[Writing] Summons

I had meant to make some new art to post today.

Instead, I found myself endlessly frustrated by my tools and unable to create anything to my satisfaction. I should have expected this–I was trying to work in paint and inkwash, materials I have never been very good at using. (My preferences are pen, marker and crayon. Well, and my tablet and GIMP, but I’m trying to make more traditional work and less digital.)

So instead, have some old work–a micro-story I wrote on assignment in college, six years ago. I could post something more recent… but given my seeming obsession with writing about demons and demon-deals, this humble little offering seems a decent start. Hopefully, new content tomorrow!

(Quick note: The misuse of thou is intentional.)


The runes weren’t written in real blood. Tinted egg yolk was surely good enough.

Michael walked around the edge of his creation, reigniting one of the tealights along the way. It was coming, his big break.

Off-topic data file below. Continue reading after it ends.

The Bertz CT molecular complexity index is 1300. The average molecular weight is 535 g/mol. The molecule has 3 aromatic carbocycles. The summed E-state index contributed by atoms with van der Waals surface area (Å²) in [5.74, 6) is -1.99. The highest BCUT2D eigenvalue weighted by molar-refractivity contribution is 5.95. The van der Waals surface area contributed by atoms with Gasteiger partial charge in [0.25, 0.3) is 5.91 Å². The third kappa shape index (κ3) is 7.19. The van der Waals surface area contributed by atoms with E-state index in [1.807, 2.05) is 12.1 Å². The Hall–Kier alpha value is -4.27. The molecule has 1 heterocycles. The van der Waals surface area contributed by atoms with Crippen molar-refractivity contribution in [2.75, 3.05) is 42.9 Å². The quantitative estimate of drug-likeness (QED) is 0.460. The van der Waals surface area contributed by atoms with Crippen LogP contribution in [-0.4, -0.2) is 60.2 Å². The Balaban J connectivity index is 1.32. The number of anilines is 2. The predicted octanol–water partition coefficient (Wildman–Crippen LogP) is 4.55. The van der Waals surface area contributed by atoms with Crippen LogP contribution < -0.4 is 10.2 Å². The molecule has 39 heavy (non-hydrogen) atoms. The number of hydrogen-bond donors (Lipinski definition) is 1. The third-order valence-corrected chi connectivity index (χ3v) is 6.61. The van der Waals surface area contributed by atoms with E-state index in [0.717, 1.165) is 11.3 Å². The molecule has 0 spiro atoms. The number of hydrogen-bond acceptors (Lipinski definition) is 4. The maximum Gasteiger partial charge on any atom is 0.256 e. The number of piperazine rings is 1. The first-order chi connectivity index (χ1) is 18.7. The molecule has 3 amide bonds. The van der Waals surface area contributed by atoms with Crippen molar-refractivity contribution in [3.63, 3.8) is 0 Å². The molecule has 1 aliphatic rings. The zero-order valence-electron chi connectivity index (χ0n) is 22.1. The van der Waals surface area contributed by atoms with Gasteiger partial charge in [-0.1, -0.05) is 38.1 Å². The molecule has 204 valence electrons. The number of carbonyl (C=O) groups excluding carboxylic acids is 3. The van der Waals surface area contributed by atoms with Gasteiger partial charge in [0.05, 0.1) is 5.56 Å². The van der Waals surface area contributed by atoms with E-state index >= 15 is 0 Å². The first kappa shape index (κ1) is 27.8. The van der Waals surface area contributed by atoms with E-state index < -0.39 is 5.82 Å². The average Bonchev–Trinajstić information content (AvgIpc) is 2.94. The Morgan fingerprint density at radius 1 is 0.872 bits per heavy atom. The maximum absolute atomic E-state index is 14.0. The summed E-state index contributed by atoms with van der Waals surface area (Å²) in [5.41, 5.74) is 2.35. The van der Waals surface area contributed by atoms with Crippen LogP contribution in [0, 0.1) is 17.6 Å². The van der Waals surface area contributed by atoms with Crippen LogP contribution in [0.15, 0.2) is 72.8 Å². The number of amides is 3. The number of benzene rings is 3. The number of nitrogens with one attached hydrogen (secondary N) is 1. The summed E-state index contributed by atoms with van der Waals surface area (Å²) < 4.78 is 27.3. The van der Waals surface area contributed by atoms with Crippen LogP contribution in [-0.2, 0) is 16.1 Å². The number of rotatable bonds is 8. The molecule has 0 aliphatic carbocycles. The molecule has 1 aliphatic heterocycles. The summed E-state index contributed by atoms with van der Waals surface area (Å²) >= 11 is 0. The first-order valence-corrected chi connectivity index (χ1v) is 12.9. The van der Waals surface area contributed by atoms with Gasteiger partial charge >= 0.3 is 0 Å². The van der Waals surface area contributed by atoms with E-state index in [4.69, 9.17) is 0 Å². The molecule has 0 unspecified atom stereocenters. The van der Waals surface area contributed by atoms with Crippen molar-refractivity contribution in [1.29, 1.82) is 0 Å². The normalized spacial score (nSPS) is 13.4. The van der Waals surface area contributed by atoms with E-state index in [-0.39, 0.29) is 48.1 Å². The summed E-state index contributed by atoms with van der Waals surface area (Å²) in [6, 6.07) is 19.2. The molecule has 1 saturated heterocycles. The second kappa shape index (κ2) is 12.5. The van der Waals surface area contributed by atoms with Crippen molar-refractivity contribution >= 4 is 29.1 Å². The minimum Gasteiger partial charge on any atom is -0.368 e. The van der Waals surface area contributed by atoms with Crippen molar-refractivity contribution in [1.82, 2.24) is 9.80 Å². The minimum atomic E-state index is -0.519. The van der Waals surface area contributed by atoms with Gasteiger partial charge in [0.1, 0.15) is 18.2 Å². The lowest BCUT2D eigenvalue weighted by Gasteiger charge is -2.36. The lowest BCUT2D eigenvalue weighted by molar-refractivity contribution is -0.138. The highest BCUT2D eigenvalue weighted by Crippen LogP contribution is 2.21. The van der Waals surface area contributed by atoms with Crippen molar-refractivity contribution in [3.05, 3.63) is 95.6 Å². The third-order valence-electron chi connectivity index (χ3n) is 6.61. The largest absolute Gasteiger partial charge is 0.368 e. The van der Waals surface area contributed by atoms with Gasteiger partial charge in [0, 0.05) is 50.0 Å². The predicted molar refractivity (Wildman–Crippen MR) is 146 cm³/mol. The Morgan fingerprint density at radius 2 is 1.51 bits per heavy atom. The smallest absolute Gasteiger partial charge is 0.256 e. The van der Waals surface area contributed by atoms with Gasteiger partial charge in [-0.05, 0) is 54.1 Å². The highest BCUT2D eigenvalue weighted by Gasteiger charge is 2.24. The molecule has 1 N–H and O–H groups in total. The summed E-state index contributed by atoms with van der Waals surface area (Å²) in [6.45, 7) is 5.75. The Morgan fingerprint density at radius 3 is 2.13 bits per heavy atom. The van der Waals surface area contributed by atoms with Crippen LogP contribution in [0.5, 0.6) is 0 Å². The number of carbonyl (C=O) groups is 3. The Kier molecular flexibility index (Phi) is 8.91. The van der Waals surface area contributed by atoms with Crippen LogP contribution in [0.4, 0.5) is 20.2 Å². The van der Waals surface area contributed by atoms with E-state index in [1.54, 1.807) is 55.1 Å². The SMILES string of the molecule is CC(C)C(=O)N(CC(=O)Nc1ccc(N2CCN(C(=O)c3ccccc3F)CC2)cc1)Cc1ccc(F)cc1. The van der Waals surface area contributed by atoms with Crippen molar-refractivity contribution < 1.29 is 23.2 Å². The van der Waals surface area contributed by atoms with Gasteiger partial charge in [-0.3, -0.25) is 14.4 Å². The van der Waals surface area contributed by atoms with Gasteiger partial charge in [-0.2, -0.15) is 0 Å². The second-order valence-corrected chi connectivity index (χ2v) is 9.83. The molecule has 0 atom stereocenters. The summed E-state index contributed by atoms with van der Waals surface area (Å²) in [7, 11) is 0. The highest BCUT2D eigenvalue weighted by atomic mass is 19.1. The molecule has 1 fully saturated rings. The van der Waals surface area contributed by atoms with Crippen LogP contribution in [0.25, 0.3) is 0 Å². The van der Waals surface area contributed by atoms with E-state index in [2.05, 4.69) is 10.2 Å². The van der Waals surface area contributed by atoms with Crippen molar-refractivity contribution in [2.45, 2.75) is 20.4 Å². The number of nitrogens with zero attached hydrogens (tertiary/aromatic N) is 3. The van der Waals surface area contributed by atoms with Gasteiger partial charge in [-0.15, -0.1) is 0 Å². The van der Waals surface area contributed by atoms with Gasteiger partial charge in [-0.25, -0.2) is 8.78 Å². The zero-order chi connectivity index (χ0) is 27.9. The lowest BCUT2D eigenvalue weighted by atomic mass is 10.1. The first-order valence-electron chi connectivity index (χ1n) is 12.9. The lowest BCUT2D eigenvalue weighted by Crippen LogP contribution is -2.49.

Only one step remained. Michael took a deep breath, pulled his black hood up, and shouted:

“Lucifer! Satan! Beelezebub! Dark lord, I swear fealty to thou, if you grant me just one wish!”

For a few moments, nothing happened. Then the smoke from the five tealights moved in defiance of air currents and believability. It coalesced into a thin, hazy form.

“Master?” Michael croaked.

The smoke, half-visible and about the size of a chipmunk, seemed to face him. It looked cross.

“Do you really think,” the aberration said, “that I have time for every misinformed Faust wannabe who hates his parents?”

Michael could not quite work up a reply.

“Look,” the tealight demon continued, “I’ll give you a few tips. Your soul is worth nothing to me right now. Not only are kids notoriously unreliable—yes, fifteen counts!—but you haven’t done anything with it!”

This was too much. “What do you mean!? I’m selling it!”

“No. You’re not.” The demon started dissipating. “You want help? Listen: Your soul only gets a value if you at least try to do something notable. Listening to Rammstein in your basement doesn’t count; I can have as many useless teenagers as I want. And finally…”

Michael looked up; the demon was gone. He heard, as a breath on the wind, “Do something about this mess. Your mother will have your head.”

It was an odd moment, standing on the edge of two worlds. But both seemed the same. Words passed through his brain, none seeming quite right. Finally, he settled on one:



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